The Apostle Paul’s conversion narrative in the ninth chapter of Acts has long exerted a tremendous force on the religious experience of Christian believers across the last two millennia. Indeed, in the religious tradition of my childhood, among the independent Baptists, such conversion experiences were de rigueur, being sought from the earliest years in children of my tribe of the Christian faith. I had one at the age of five and can attest to its power and significance in my life as well as my family’s, with every moment of that evening printed indelibly on my memory, its effects still marking an essential aspect on my personhood even to this present day.
My experience, although dramatic, was nonetheless perhaps more organic than others. I had not done a great deal of advanced level sinning and being the son and grandson of Baptist preachers, was being raised at the time in an environment of total immersion in the faith, to say nothing of this same effect in the baptismal pool. And, as research indicates, this type of conversion, involving gradual changes over time is primarily the way they occur, rather than out of the kind of dramatic, instantaneous “Damascus road” type that the author of Acts narrates for us bout Paul. Readers should be mindful that there are differences between the conversion narrative of chapter nine and the two re-tellings by the character of Paul later in Acts. And these three Lucan accounts of Paul’s conversion are also at variance with what Paul himself says in his own writings.
The elastic nature of Paul’s repeated conversion experience is one of the most important features of its presence in the New Testament for political theology, for it suggests the dynamics of shifting identity. The suggestive title of theologian Darrell Guder’s book, The Continuing Conversion of the Church illustrates this trajectory. Paul!’s conversion experience shifts within the narrative of Acts to meet the situations faced by his character in his own spiritual journey. This also seems to be the case in an analysis of the Pauline epistles themselves. However much truth lies in the cathartic scene in Acts 9, the deeper truth is that the transformation which grew out of it rippled through Paul long after, because even for him, it was a process. Traditionally referred to as “growing in Christ” or “sanctification,” by whatever label, this on-going identity shift in the life of the individual is the space in which political and ideological change also occurs. In the Protestant establishment, church and culture were conjoined and therefore the focus of religion could be directed inward, e.g., the song lyrics “and he walks with me, and he talks with me, and he tells me I am his own.” With the collapse of that model of church, however, Christian faith is no longer the dominant cultural narrative, it can no longer count on public funding special favors to transmit its message and values and thus is being compelled to become more creative in its approach. That is, it is being forced to attend to the process of conversion in deeper ways than it has for decades if not centuries since it can no longer count on children being born around it becoming adherents. They are as likely to become Muslims or atheists.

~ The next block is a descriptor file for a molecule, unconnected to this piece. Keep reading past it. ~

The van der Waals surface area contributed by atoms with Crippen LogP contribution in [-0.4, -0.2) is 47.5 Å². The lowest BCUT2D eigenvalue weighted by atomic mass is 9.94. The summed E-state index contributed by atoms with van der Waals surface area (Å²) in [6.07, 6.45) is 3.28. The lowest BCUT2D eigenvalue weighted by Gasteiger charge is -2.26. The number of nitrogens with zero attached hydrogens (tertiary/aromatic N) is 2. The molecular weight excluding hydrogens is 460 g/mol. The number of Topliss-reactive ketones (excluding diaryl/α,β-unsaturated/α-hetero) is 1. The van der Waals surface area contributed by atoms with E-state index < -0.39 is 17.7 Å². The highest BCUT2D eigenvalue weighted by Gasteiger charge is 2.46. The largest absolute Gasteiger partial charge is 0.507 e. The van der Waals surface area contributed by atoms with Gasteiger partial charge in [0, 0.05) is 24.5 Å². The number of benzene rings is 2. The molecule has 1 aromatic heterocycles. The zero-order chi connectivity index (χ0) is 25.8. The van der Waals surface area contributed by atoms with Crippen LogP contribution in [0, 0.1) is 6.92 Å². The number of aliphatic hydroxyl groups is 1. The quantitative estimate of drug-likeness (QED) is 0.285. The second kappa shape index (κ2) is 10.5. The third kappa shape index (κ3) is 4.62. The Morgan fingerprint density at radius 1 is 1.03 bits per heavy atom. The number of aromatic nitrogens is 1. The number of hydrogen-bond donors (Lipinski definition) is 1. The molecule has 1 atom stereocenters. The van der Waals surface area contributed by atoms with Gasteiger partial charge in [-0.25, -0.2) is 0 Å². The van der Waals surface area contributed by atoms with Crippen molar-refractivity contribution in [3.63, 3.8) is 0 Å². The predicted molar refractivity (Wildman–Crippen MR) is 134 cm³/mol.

The reason this development is so important for political theology is that what I have just described requires a complete overhaul of everything in the life of the church. The process of conversion, shorn of its imperial supports, is once again becoming the pains-taking labor intensive work that it once was in earliest Christianity. And the church is not setup, either in the way that it manages its time, its money, its personnel or its facilities to do the work of conversion in the modern world. It is still fixated on re-roofing its cathedrals and other such “life-changing details”. It still thinks that you can have a “crusade” in a stadium and create enough emotion and sentiment to manufacture conversions en masse. In political terms, it still thinks that it can speak to issues of the day and that society will understand what it is saying and re-calibrate its views towards “the truth.”
One person who seems to get this is the newly elected Pope, Francis I. He has shown no interest in the trappings of empire that have over the centuries attached itself to that office. Instead of behaving like a potentate, he is seen talking to the street sweepers and garbage collectors. Instead of donning the traditional finery during Holy Week, he chose to be on his knees in a jail, washing and kissing the feet of prisoners, including Muslims and women. Here is a man who understands conversion. Here is a man who understands our situation in the modern world. Here is a man who grasps how it is that the church now must communicate its message and values. Not by throwing its weight around and demanding that it be granted a place of honor and respect, that everyone pay attention, but rather on its knees, serving, listening and waiting for an invitation to speak.